“Karmic Mahjong,” Wang Guangli’s goofy departure from his more serious work, marks an uneven bid for mainstream acceptance. With a story centering on a klutzy underdog contending with mobsters, a conniving fortune-teller, and a heartless wife, and a tone that’s very much in Hong Kong comedy mode, pic may be unrecognizable to — and may turn off — fans of Wang’s 2001 “Go for Broke.” Hoped-for appeal to larger crowds seems viable though, especially in key local Mainland venues, while fests will vie for a respectable Chinese title that aims for laughs.
Set in Wang’s home province of Sichuan, pic spins on theme of mahjong — of the “karmic” variety — as a way of life, based on its intense popularity in the region. But key concern here is how auto detailer Wu Yu-chuan (Francis Ng) will triumph over his antagonists (or “villains,” as translated in subtitles).
Relentlessly henpecked by his wife Lai (Liang Jing), who escapes her mordant marital existence by playing mahjong — Wu seeks help from blind fortuneteller Master Liu (Liu Yiwai).
Liu is obviously an operator of the first order, and Wang — and actor Liu — have lots of fun poking needles into the shyster side of the “mystical.” Poor Wu, though, takes Liu’s advice to defeat his villains seriously, and gets himself into more trouble in the process.
Much of this stems from Wu succumbing to the temptation for big cash offered by old boyhood pal and current mobster Yin (Na Wai). Yin’s boss, the nefarious Qin (Paul Chun), runs a car smuggling ring and will pay handsomely for old cars repainted to look like new. Unfortunately, Wu accidentally detonates his first car in one of many scenes that nearly beg auds to dismiss Wu as a complete boob.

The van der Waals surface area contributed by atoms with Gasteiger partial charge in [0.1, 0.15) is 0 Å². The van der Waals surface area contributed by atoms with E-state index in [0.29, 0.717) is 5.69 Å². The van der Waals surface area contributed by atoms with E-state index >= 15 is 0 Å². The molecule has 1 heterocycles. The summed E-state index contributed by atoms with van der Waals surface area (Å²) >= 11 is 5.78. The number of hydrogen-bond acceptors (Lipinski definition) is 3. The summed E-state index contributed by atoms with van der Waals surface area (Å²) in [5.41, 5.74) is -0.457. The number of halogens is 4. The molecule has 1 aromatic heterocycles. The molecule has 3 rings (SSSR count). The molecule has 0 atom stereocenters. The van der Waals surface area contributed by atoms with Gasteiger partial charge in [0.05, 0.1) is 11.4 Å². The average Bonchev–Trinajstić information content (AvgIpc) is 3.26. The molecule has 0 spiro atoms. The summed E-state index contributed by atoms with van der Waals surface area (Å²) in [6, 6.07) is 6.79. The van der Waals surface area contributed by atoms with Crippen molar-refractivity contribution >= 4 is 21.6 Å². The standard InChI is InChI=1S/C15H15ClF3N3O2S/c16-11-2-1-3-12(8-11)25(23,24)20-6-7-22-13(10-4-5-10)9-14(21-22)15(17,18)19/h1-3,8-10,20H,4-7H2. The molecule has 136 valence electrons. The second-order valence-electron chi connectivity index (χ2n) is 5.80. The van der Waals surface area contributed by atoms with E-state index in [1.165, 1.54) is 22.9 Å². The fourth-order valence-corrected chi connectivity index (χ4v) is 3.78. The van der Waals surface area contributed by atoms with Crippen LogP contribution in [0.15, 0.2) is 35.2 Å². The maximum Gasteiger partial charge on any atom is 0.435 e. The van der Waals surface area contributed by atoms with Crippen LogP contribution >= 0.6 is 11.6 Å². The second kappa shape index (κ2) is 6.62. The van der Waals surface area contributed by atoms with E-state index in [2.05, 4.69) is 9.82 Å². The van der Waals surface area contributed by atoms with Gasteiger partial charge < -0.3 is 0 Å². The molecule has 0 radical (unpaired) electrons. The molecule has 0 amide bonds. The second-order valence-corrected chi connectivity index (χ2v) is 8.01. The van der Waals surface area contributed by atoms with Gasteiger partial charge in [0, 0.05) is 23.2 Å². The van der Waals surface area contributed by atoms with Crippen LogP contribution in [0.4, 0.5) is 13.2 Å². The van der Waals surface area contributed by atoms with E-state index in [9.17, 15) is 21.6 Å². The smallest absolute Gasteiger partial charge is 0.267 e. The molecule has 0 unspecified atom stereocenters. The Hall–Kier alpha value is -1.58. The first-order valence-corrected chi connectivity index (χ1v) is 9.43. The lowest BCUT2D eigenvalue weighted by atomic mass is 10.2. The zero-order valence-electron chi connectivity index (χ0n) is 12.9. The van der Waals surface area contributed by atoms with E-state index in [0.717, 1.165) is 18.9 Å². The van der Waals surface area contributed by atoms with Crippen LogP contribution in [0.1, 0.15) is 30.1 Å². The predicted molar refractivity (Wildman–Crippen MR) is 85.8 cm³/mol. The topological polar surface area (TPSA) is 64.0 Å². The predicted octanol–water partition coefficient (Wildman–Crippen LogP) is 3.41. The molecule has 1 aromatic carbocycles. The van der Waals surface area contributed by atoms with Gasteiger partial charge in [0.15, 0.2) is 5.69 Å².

“Karmic” gets bogged down in several sequences of this ilk, and its satirical edge is blunted in the process. A subplot involving Qin and an aggrieved mother (Cherrie Ying) is also one plot too many.
But, in his use of exaggerated wide-angle shooting and slapstick-style antics, Wang is clearly tipping a hat to Hong Kong action comedy. He even amusingly ties this in with nods to his fellow directing contemporaries, casting renowned helmers Jia Zhangke and Wang Xiaoshuai in cameos as, respectively, a crook and a cop.
The over-the-tops jollies here are strictly a matter of taste, though Ng’s sweet perf humanizes a seemingly witless Everyman. Liu is brilliantly foxy, playing things straight but with an occasional wink to the aud.
Production values lean toward the slick, topped by Lu Yuqing’s energetic lensing that seems to take in all of the city of Chendu. Pic is part of a new trend in Chinese-based productions that are independently financed with some non-Mainland money, but are also not part of the independent underground.